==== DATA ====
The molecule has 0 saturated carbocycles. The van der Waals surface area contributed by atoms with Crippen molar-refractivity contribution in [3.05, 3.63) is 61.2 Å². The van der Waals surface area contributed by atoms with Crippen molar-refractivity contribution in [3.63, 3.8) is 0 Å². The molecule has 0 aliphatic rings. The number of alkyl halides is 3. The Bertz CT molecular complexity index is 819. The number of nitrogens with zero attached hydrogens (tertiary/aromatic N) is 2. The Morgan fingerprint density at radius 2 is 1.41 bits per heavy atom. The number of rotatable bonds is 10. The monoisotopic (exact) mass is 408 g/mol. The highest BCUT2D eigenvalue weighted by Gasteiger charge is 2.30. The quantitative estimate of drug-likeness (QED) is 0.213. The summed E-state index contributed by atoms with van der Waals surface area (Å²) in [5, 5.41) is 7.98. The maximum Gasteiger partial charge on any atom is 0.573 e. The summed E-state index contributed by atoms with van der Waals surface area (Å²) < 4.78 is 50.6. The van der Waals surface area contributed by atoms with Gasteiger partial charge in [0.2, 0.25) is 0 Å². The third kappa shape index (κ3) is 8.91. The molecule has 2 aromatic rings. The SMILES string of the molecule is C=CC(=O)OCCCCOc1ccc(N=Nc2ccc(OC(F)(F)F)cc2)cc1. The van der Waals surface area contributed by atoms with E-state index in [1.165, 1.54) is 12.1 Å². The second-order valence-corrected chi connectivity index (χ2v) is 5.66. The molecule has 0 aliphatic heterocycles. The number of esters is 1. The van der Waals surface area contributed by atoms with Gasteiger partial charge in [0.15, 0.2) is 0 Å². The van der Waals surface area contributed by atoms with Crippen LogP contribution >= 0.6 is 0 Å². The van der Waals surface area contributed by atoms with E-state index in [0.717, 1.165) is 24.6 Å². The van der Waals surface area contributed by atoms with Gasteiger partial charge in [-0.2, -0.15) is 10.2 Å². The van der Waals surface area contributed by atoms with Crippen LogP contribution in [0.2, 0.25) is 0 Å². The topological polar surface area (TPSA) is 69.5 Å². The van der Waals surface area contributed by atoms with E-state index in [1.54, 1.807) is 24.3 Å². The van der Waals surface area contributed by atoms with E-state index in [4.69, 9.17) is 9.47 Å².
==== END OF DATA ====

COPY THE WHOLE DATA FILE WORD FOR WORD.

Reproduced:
The molecule has 0 saturated carbocycles. The van der Waals surface area contributed by atoms with Crippen molar-refractivity contribution in [3.05, 3.63) is 61.2 Å². The van der Waals surface area contributed by atoms with Crippen molar-refractivity contribution in [3.63, 3.8) is 0 Å². The molecule has 0 aliphatic rings. The number of alkyl halides is 3. The Bertz CT molecular complexity index is 819. The number of nitrogens with zero attached hydrogens (tertiary/aromatic N) is 2. The Morgan fingerprint density at radius 2 is 1.41 bits per heavy atom. The number of rotatable bonds is 10. The monoisotopic (exact) mass is 408 g/mol. The highest BCUT2D eigenvalue weighted by Gasteiger charge is 2.30. The quantitative estimate of drug-likeness (QED) is 0.213. The summed E-state index contributed by atoms with van der Waals surface area (Å²) in [5, 5.41) is 7.98. The maximum Gasteiger partial charge on any atom is 0.573 e. The summed E-state index contributed by atoms with van der Waals surface area (Å²) < 4.78 is 50.6. The van der Waals surface area contributed by atoms with Gasteiger partial charge in [0.2, 0.25) is 0 Å². The third kappa shape index (κ3) is 8.91. The molecule has 2 aromatic rings. The SMILES string of the molecule is C=CC(=O)OCCCCOc1ccc(N=Nc2ccc(OC(F)(F)F)cc2)cc1. The van der Waals surface area contributed by atoms with E-state index in [1.165, 1.54) is 12.1 Å². The second-order valence-corrected chi connectivity index (χ2v) is 5.66. The molecule has 0 aliphatic heterocycles. The number of esters is 1. The van der Waals surface area contributed by atoms with Gasteiger partial charge in [0.15, 0.2) is 0 Å². The van der Waals surface area contributed by atoms with Crippen LogP contribution >= 0.6 is 0 Å². The van der Waals surface area contributed by atoms with E-state index in [0.717, 1.165) is 24.6 Å². The van der Waals surface area contributed by atoms with Gasteiger partial charge in [-0.2, -0.15) is 10.2 Å². The van der Waals surface area contributed by atoms with Crippen LogP contribution in [0.2, 0.25) is 0 Å². The topological polar surface area (TPSA) is 69.5 Å². The van der Waals surface area contributed by atoms with E-state index in [1.54, 1.807) is 24.3 Å². The van der Waals surface area contributed by atoms with E-state index in [4.69, 9.17) is 9.47 Å².